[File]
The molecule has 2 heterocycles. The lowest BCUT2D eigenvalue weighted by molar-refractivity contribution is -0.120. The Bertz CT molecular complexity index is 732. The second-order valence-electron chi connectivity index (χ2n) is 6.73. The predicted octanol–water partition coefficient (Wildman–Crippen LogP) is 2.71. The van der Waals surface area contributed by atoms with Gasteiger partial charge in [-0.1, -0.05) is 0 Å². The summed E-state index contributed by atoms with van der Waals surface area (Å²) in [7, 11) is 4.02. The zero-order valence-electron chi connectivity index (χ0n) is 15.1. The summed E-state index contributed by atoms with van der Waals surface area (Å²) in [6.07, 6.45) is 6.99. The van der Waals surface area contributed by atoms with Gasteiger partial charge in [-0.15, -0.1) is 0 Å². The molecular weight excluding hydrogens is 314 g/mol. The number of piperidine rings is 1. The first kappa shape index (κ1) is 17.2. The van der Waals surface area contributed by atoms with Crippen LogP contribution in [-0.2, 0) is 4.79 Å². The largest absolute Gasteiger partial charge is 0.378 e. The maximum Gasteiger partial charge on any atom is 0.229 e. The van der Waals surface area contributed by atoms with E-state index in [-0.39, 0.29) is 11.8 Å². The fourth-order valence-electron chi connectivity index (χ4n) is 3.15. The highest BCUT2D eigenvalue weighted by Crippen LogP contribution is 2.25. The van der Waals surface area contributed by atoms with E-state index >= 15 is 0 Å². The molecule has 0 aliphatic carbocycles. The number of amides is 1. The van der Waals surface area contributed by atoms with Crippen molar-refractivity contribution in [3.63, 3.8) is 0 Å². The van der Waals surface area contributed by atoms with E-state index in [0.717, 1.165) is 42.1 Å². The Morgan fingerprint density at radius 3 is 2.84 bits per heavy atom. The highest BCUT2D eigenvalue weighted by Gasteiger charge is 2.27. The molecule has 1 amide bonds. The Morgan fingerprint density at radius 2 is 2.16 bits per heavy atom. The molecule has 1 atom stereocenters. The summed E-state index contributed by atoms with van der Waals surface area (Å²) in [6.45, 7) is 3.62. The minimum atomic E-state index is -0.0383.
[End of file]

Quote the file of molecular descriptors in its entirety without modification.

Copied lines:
The molecule has 2 heterocycles. The lowest BCUT2D eigenvalue weighted by molar-refractivity contribution is -0.120. The Bertz CT molecular complexity index is 732. The second-order valence-electron chi connectivity index (χ2n) is 6.73. The predicted octanol–water partition coefficient (Wildman–Crippen LogP) is 2.71. The van der Waals surface area contributed by atoms with Gasteiger partial charge in [-0.1, -0.05) is 0 Å². The summed E-state index contributed by atoms with van der Waals surface area (Å²) in [7, 11) is 4.02. The zero-order valence-electron chi connectivity index (χ0n) is 15.1. The summed E-state index contributed by atoms with van der Waals surface area (Å²) in [6.07, 6.45) is 6.99. The van der Waals surface area contributed by atoms with Gasteiger partial charge in [-0.15, -0.1) is 0 Å². The molecular weight excluding hydrogens is 314 g/mol. The number of piperidine rings is 1. The first kappa shape index (κ1) is 17.2. The van der Waals surface area contributed by atoms with Crippen LogP contribution in [-0.2, 0) is 4.79 Å². The largest absolute Gasteiger partial charge is 0.378 e. The maximum Gasteiger partial charge on any atom is 0.229 e. The van der Waals surface area contributed by atoms with E-state index in [-0.39, 0.29) is 11.8 Å². The fourth-order valence-electron chi connectivity index (χ4n) is 3.15. The highest BCUT2D eigenvalue weighted by Crippen LogP contribution is 2.25. The van der Waals surface area contributed by atoms with E-state index >= 15 is 0 Å². The molecule has 0 aliphatic carbocycles. The number of amides is 1. The van der Waals surface area contributed by atoms with Crippen molar-refractivity contribution in [3.63, 3.8) is 0 Å². The van der Waals surface area contributed by atoms with E-state index in [0.717, 1.165) is 42.1 Å². The Morgan fingerprint density at radius 3 is 2.84 bits per heavy atom. The highest BCUT2D eigenvalue weighted by Gasteiger charge is 2.27. The molecule has 1 amide bonds. The Morgan fingerprint density at radius 2 is 2.16 bits per heavy atom. The molecule has 1 atom stereocenters. The summed E-state index contributed by atoms with van der Waals surface area (Å²) in [6.45, 7) is 3.62. The minimum atomic E-state index is -0.0383.